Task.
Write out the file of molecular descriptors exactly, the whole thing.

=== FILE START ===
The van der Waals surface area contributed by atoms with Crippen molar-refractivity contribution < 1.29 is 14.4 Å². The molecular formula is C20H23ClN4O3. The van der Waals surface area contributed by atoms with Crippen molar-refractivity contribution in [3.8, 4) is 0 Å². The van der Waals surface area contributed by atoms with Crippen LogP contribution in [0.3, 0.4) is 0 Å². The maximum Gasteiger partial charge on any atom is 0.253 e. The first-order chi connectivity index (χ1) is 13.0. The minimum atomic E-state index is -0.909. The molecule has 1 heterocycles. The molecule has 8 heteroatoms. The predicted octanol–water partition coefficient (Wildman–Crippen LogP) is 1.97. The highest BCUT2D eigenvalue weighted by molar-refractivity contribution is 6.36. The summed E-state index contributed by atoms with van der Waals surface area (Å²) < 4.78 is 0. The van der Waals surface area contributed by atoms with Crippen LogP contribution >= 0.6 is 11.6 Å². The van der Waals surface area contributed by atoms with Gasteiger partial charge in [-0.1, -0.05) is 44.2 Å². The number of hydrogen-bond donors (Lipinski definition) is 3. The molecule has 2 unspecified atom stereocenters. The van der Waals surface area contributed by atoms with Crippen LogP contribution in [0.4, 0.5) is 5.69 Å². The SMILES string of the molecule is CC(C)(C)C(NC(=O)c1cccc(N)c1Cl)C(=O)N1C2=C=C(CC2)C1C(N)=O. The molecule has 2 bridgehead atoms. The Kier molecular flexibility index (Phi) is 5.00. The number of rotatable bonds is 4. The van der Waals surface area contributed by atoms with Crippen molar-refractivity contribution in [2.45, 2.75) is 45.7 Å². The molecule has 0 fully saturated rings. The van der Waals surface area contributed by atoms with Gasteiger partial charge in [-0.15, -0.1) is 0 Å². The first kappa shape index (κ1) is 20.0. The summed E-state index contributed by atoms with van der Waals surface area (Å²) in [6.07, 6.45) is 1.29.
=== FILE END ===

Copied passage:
The van der Waals surface area contributed by atoms with Crippen molar-refractivity contribution < 1.29 is 14.4 Å². The molecular formula is C20H23ClN4O3. The van der Waals surface area contributed by atoms with Crippen molar-refractivity contribution in [3.8, 4) is 0 Å². The van der Waals surface area contributed by atoms with Crippen LogP contribution in [0.3, 0.4) is 0 Å². The maximum Gasteiger partial charge on any atom is 0.253 e. The first-order chi connectivity index (χ1) is 13.0. The minimum atomic E-state index is -0.909. The molecule has 1 heterocycles. The molecule has 8 heteroatoms. The predicted octanol–water partition coefficient (Wildman–Crippen LogP) is 1.97. The highest BCUT2D eigenvalue weighted by molar-refractivity contribution is 6.36. The summed E-state index contributed by atoms with van der Waals surface area (Å²) < 4.78 is 0. The van der Waals surface area contributed by atoms with Crippen LogP contribution >= 0.6 is 11.6 Å². The van der Waals surface area contributed by atoms with Gasteiger partial charge in [-0.1, -0.05) is 44.2 Å². The number of hydrogen-bond donors (Lipinski definition) is 3. The molecule has 2 unspecified atom stereocenters. The van der Waals surface area contributed by atoms with Crippen LogP contribution in [0.4, 0.5) is 5.69 Å². The SMILES string of the molecule is CC(C)(C)C(NC(=O)c1cccc(N)c1Cl)C(=O)N1C2=C=C(CC2)C1C(N)=O. The molecule has 2 bridgehead atoms. The Kier molecular flexibility index (Phi) is 5.00. The number of rotatable bonds is 4. The van der Waals surface area contributed by atoms with Crippen molar-refractivity contribution in [2.45, 2.75) is 45.7 Å². The molecule has 0 fully saturated rings. The van der Waals surface area contributed by atoms with Gasteiger partial charge in [-0.15, -0.1) is 0 Å². The first kappa shape index (κ1) is 20.0. The summed E-state index contributed by atoms with van der Waals surface area (Å²) in [6.07, 6.45) is 1.29.